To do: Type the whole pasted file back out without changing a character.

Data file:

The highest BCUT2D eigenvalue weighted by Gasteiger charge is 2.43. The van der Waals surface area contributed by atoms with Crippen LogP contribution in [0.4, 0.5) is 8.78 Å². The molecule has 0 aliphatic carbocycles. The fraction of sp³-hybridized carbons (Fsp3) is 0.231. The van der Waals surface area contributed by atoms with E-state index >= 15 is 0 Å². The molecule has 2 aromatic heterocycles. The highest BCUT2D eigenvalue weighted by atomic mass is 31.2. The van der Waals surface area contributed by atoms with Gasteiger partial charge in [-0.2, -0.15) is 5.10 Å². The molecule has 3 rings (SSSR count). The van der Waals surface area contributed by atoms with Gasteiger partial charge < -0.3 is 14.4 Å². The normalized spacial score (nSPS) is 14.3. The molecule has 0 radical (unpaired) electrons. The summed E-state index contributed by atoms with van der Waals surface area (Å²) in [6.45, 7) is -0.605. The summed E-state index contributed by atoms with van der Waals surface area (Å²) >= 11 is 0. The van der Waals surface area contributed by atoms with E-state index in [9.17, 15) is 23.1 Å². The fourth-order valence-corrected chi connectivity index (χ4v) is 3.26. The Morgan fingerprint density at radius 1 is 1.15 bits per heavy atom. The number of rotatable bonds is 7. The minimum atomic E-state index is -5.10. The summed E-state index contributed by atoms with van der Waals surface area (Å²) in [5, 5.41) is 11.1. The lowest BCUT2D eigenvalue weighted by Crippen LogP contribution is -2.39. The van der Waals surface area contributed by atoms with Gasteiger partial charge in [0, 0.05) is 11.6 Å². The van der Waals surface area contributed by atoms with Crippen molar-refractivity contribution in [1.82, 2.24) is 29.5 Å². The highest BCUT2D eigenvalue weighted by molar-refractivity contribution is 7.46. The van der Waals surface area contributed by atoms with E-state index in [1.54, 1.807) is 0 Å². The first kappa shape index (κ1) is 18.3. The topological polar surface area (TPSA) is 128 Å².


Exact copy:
The highest BCUT2D eigenvalue weighted by Gasteiger charge is 2.43. The van der Waals surface area contributed by atoms with Crippen LogP contribution in [0.4, 0.5) is 8.78 Å². The molecule has 0 aliphatic carbocycles. The fraction of sp³-hybridized carbons (Fsp3) is 0.231. The van der Waals surface area contributed by atoms with E-state index >= 15 is 0 Å². The molecule has 2 aromatic heterocycles. The highest BCUT2D eigenvalue weighted by atomic mass is 31.2. The van der Waals surface area contributed by atoms with Gasteiger partial charge in [-0.2, -0.15) is 5.10 Å². The molecule has 3 rings (SSSR count). The van der Waals surface area contributed by atoms with Gasteiger partial charge < -0.3 is 14.4 Å². The normalized spacial score (nSPS) is 14.3. The molecule has 0 radical (unpaired) electrons. The summed E-state index contributed by atoms with van der Waals surface area (Å²) in [6.45, 7) is -0.605. The summed E-state index contributed by atoms with van der Waals surface area (Å²) >= 11 is 0. The van der Waals surface area contributed by atoms with E-state index in [9.17, 15) is 23.1 Å². The fourth-order valence-corrected chi connectivity index (χ4v) is 3.26. The Morgan fingerprint density at radius 1 is 1.15 bits per heavy atom. The number of rotatable bonds is 7. The minimum atomic E-state index is -5.10. The summed E-state index contributed by atoms with van der Waals surface area (Å²) in [5, 5.41) is 11.1. The lowest BCUT2D eigenvalue weighted by Crippen LogP contribution is -2.39. The van der Waals surface area contributed by atoms with Gasteiger partial charge in [0, 0.05) is 11.6 Å². The van der Waals surface area contributed by atoms with Crippen molar-refractivity contribution in [1.82, 2.24) is 29.5 Å². The highest BCUT2D eigenvalue weighted by molar-refractivity contribution is 7.46. The van der Waals surface area contributed by atoms with E-state index in [1.54, 1.807) is 0 Å². The first kappa shape index (κ1) is 18.3. The topological polar surface area (TPSA) is 128 Å².